On Fri, Jan 8, 2016 at 1:53 PM, Kyotaro HORIGUCHI
<horiguchi.kyot...@lab.ntt.co.jp> wrote:
> Hello,
> At Mon, 4 Jan 2016 15:29:34 +0900, Michael Paquier 
> <michael.paqu...@gmail.com> wrote in 
> <CAB7nPqTp5RoHxcp8YxejGMjRjjtLaXCa8=-ber7znbnbpzp...@mail.gmail.com>
>> > Attached latest v5 patch.
>> > Please review it.
>> Something that I find rather scary with this patch: could it be
>> possible to get actual regression tests now that there is more
>> machinery with PostgresNode.pm? As syncrep code paths get more and
>> more complex, so are debugging and maintenance.
> The test on the whole replication system will very likely to be
> too complex and hard to stabilize, and would be
> disproportionately large to other tests.

I don't buy that much. Mind you, there is in this commit fest a patch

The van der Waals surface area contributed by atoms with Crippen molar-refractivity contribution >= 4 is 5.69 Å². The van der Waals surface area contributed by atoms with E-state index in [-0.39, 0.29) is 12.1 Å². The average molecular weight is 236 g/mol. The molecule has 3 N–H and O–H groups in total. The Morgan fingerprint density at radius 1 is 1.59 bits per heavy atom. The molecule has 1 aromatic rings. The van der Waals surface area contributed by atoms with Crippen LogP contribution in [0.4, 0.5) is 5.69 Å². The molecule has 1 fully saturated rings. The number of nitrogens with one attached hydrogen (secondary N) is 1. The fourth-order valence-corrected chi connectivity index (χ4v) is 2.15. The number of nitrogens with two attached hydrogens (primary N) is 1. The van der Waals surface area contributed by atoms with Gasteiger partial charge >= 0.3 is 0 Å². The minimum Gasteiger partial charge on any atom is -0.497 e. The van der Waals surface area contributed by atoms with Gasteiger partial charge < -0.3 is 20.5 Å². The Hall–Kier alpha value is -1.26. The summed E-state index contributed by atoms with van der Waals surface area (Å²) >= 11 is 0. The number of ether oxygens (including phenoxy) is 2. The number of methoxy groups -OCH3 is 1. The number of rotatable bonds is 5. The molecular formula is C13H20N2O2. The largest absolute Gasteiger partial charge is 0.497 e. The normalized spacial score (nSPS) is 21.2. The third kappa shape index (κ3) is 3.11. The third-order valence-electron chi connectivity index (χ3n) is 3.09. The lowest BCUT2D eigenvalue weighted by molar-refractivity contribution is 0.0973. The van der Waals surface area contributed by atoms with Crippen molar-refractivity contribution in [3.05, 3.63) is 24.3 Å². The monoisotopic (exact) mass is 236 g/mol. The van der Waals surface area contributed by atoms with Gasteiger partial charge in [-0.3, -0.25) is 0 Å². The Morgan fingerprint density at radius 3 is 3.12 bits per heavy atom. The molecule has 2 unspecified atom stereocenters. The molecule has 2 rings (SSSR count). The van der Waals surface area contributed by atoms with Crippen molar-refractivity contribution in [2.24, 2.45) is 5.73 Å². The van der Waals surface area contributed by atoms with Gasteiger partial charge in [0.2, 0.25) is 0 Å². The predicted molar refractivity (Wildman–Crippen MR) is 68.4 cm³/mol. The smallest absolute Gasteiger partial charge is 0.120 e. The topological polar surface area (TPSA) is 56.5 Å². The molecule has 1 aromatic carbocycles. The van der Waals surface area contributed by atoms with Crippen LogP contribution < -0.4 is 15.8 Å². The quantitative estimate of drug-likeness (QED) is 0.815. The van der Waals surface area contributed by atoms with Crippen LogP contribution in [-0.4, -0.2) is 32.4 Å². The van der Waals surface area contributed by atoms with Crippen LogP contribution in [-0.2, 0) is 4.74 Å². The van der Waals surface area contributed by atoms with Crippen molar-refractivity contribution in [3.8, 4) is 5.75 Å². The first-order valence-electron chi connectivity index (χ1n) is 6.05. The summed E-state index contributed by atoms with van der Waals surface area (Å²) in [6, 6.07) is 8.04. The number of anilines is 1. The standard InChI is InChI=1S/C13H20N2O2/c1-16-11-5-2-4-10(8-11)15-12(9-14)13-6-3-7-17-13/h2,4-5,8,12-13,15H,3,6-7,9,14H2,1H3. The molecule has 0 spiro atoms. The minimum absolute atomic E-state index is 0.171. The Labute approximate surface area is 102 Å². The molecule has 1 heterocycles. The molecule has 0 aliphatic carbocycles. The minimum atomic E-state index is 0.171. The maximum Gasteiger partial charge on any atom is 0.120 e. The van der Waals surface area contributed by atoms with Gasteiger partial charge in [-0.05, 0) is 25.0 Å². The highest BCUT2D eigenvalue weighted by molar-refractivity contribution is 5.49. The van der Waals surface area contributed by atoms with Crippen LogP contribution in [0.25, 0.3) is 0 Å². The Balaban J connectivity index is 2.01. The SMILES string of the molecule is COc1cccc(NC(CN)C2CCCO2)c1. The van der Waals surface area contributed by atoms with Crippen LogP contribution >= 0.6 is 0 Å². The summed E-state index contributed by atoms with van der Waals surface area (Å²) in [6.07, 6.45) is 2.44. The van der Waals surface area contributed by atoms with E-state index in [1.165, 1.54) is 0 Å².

introducing a basic regression test suite for recovery using the new
infrastructure that has been committed last month. You may want to
look at it.

> This patch mainly changes the logic to choose the next syncrep
> standbys and calculate the 'synched' LSNs, so performing separate
> module tests for the logics, then perform the test for the
> behavior according to the result of that by, perhaps,
> PostgresNode.pm would remarkably reduce the labor for
> testing.
> Could we have some tapping point for individual testing of the
> logics in appropriate way?

Isn't pg_stat_replication enough for this purpose? What you basically
need to do is set up a master, a set of slaves and then look at the
WAL sender status. Am I getting that wrong?

> In order to do so, the logics should be able to be fed arbitrary
> complete set of parameters, in other words, defining a kind of
> API to use the logics from the core side, even though it is not
> an extension. Then we will *somehow* kick the API with some set
> of parameters in regest.

Well, you will need to craft in the syncrep test suite associated in
this patch a set of routines that allows to set up appropriately
s_s_names and the other parameters that this patch introduces. I does
not sound like a barrier impossible to cross.

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